The analysis, based on the climate and energy data from 389 companies listed on the FTSE Global 500 Equity Index, also shows little progress in measuring, managing and reducing greenhouse gas emissions in supply chains, known as scope 3.
What the report shows is that companies are seeking to take the simplest route by measuring the easiest to reach aspects of their supply chains, even when they know they are having a negligible impact.
For example, nearly three quarters of the Global 500 companies measure emissions associated with business travel but this equates to just 0.2% of their overall reported scope 3 emissions.
For all their so-called expertise in metrics, finance companies are the worst offenders. Nearly all financial businesses are managing their travel emissions but only 6% are reporting the emissions associated with their investments. It does not take much brainpower to recognise this is madness.
The result of measuring the wrong metrics means that across all sectors as a whole, the emissions from nearly half of the most carbon intensive activities that companies identify across their value chains are yet to be measured.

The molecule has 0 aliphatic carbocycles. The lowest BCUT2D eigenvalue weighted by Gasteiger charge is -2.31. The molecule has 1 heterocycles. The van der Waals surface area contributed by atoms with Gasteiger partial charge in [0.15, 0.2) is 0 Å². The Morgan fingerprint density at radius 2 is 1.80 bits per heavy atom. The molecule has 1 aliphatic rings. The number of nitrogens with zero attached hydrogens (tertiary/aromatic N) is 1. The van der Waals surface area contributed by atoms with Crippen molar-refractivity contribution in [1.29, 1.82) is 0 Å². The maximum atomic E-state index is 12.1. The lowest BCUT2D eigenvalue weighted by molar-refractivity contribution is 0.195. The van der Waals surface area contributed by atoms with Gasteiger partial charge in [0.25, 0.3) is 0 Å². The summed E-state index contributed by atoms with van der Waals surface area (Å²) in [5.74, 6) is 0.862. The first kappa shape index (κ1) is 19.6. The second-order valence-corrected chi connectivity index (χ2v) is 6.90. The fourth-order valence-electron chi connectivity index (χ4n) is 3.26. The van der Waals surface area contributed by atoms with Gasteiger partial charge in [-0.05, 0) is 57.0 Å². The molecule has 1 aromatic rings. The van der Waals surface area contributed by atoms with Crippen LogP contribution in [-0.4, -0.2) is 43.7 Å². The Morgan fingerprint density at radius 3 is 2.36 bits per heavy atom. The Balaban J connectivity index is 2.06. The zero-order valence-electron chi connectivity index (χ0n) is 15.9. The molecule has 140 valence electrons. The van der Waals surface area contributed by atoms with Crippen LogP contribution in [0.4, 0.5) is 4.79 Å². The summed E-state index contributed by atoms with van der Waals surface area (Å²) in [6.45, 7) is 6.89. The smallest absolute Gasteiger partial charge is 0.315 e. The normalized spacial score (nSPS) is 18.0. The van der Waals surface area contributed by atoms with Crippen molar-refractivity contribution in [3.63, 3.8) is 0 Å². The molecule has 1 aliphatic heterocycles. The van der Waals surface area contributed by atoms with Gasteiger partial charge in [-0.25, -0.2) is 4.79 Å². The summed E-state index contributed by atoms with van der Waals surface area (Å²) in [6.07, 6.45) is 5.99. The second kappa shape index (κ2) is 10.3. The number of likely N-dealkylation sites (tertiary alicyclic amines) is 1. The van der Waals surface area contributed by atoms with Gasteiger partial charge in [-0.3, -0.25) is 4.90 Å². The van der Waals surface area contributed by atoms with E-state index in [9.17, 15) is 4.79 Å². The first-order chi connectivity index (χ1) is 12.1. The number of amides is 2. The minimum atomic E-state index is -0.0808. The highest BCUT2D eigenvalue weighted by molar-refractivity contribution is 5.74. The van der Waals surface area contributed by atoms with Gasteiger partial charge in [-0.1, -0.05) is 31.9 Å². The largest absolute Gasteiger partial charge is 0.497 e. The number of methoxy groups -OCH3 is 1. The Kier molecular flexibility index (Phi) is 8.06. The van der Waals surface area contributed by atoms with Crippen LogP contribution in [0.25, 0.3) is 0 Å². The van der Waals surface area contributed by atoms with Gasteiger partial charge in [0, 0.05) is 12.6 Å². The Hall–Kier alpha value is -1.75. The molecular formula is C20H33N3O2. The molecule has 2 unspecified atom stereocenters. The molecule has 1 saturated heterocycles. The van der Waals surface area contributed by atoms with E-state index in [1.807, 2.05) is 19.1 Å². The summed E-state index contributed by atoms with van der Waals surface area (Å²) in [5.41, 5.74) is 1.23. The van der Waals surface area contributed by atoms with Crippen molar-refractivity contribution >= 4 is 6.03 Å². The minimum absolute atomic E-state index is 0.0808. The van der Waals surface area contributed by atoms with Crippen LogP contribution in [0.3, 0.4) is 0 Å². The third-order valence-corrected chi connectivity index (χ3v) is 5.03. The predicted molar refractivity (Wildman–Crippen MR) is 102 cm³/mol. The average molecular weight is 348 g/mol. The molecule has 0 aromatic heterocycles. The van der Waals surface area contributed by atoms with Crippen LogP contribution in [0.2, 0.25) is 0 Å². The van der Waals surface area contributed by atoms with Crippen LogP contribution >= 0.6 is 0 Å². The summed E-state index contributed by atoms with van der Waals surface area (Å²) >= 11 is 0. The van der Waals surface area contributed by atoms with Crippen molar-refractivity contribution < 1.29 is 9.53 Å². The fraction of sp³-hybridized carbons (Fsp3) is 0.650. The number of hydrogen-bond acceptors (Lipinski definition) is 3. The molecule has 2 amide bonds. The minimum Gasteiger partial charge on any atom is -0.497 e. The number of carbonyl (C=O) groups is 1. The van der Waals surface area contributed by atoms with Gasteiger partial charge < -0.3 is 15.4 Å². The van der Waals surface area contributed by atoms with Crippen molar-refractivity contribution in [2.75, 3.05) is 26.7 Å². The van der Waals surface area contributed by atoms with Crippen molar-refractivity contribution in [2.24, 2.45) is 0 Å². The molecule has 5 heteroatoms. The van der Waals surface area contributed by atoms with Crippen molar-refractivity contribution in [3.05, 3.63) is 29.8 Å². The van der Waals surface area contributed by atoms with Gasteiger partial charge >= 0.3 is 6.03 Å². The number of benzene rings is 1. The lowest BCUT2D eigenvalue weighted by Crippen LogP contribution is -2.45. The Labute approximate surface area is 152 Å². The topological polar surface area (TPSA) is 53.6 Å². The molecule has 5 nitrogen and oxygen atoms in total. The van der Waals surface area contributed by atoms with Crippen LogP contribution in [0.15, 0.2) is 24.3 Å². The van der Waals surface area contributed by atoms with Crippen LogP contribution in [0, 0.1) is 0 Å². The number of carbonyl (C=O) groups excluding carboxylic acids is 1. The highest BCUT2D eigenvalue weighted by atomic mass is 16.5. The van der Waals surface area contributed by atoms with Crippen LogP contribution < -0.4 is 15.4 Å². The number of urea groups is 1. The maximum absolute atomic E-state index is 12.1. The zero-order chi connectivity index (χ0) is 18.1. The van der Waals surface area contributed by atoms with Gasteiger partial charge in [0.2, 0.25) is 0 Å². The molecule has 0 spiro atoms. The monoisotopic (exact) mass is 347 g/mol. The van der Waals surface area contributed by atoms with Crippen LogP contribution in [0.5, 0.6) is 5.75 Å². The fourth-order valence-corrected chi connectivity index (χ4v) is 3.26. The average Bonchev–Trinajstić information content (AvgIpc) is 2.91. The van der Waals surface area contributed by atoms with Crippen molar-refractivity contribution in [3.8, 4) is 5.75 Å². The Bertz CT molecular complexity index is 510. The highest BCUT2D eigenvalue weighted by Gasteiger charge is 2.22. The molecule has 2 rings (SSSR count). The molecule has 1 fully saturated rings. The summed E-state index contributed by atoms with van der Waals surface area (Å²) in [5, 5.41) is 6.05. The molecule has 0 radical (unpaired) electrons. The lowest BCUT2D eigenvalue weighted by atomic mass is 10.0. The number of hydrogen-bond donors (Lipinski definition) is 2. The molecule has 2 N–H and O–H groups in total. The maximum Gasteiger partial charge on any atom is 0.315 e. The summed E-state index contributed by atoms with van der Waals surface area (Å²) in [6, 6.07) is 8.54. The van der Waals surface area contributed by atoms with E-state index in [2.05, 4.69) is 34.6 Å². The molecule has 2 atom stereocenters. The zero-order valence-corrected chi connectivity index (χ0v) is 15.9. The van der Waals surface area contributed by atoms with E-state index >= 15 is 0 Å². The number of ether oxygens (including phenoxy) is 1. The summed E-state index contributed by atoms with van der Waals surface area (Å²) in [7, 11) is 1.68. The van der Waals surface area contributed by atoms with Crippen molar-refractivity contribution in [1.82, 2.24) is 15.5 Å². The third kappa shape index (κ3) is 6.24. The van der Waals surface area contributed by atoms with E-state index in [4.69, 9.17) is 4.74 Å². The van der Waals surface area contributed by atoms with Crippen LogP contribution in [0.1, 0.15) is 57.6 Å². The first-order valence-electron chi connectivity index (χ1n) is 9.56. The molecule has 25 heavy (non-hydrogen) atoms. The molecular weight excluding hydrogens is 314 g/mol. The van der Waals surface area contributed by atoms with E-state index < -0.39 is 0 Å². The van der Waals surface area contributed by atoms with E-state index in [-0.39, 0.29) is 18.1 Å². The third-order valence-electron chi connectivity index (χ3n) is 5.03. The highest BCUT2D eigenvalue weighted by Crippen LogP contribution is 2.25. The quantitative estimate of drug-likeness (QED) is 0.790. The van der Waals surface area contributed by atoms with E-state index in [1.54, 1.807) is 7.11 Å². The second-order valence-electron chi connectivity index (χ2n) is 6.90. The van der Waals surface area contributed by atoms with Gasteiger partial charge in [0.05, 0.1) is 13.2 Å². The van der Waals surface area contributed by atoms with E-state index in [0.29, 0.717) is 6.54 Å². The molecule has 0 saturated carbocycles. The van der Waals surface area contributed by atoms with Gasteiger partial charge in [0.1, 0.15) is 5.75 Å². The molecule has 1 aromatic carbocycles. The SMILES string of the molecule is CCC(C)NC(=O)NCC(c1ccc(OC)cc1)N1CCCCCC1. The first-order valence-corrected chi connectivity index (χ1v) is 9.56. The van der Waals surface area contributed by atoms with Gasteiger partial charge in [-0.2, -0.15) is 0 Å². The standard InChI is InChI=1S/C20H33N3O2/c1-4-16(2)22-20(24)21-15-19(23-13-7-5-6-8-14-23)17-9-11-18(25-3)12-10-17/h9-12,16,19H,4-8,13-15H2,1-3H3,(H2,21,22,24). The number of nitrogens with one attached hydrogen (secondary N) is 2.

This chimes with the results last week from the United Nations Global Compact’s annual survey of members, which showed company performance on supply chain management hasn’t improved for several years.
The CDP report states: “While companies are able to identify the most carbon intensive activities from their value chains, the emissions of nearly half of these activities are yet to be quantified.
“Overall, this suggest that current scope 3 reporting does not reflect the full impact of companies’ activities, and may mislead as to the full carbon impact of a company.”
Perhaps of most interest in the report is the finding that companies still find it easier to quantify risks rather than opportunities. This means that while sustainability professionals like to focus on how companies can innovate to drive profitability, most companies are still caught in the old paradigm of compliance and reputation.